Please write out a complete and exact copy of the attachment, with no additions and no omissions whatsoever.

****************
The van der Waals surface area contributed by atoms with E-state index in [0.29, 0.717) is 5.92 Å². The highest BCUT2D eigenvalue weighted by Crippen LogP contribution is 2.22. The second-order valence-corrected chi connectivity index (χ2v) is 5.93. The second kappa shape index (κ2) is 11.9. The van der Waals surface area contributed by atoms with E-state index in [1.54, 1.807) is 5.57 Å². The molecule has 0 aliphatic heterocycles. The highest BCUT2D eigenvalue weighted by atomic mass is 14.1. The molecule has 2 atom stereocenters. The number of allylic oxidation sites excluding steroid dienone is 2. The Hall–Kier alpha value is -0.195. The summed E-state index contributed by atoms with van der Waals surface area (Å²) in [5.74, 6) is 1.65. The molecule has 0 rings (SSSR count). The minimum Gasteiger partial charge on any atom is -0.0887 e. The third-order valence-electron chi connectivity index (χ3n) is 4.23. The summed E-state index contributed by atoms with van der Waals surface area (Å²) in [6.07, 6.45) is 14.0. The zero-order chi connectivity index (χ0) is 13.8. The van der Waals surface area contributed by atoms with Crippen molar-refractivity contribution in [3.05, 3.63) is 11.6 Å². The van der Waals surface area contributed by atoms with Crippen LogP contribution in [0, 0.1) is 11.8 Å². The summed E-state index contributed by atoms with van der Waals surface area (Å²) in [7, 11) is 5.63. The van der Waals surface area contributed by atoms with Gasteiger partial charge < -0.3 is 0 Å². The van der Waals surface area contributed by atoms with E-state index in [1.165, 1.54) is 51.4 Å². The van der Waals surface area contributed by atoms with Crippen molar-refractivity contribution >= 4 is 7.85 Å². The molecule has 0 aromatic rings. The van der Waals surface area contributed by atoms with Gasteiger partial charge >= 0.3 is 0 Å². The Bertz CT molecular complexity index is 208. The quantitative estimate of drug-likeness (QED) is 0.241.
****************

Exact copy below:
The van der Waals surface area contributed by atoms with E-state index in [0.29, 0.717) is 5.92 Å². The highest BCUT2D eigenvalue weighted by Crippen LogP contribution is 2.22. The second-order valence-corrected chi connectivity index (χ2v) is 5.93. The second kappa shape index (κ2) is 11.9. The van der Waals surface area contributed by atoms with E-state index in [1.54, 1.807) is 5.57 Å². The molecule has 0 aliphatic heterocycles. The highest BCUT2D eigenvalue weighted by atomic mass is 14.1. The molecule has 2 atom stereocenters. The number of allylic oxidation sites excluding steroid dienone is 2. The Hall–Kier alpha value is -0.195. The summed E-state index contributed by atoms with van der Waals surface area (Å²) in [5.74, 6) is 1.65. The molecule has 0 rings (SSSR count). The minimum Gasteiger partial charge on any atom is -0.0887 e. The third-order valence-electron chi connectivity index (χ3n) is 4.23. The summed E-state index contributed by atoms with van der Waals surface area (Å²) in [6.07, 6.45) is 14.0. The zero-order chi connectivity index (χ0) is 13.8. The van der Waals surface area contributed by atoms with Crippen molar-refractivity contribution in [3.05, 3.63) is 11.6 Å². The van der Waals surface area contributed by atoms with Crippen LogP contribution in [0, 0.1) is 11.8 Å². The summed E-state index contributed by atoms with van der Waals surface area (Å²) in [7, 11) is 5.63. The van der Waals surface area contributed by atoms with Gasteiger partial charge < -0.3 is 0 Å². The van der Waals surface area contributed by atoms with E-state index in [1.165, 1.54) is 51.4 Å². The van der Waals surface area contributed by atoms with Crippen molar-refractivity contribution >= 4 is 7.85 Å². The molecule has 0 aromatic rings. The van der Waals surface area contributed by atoms with Gasteiger partial charge >= 0.3 is 0 Å². The Bertz CT molecular complexity index is 208. The quantitative estimate of drug-likeness (QED) is 0.241.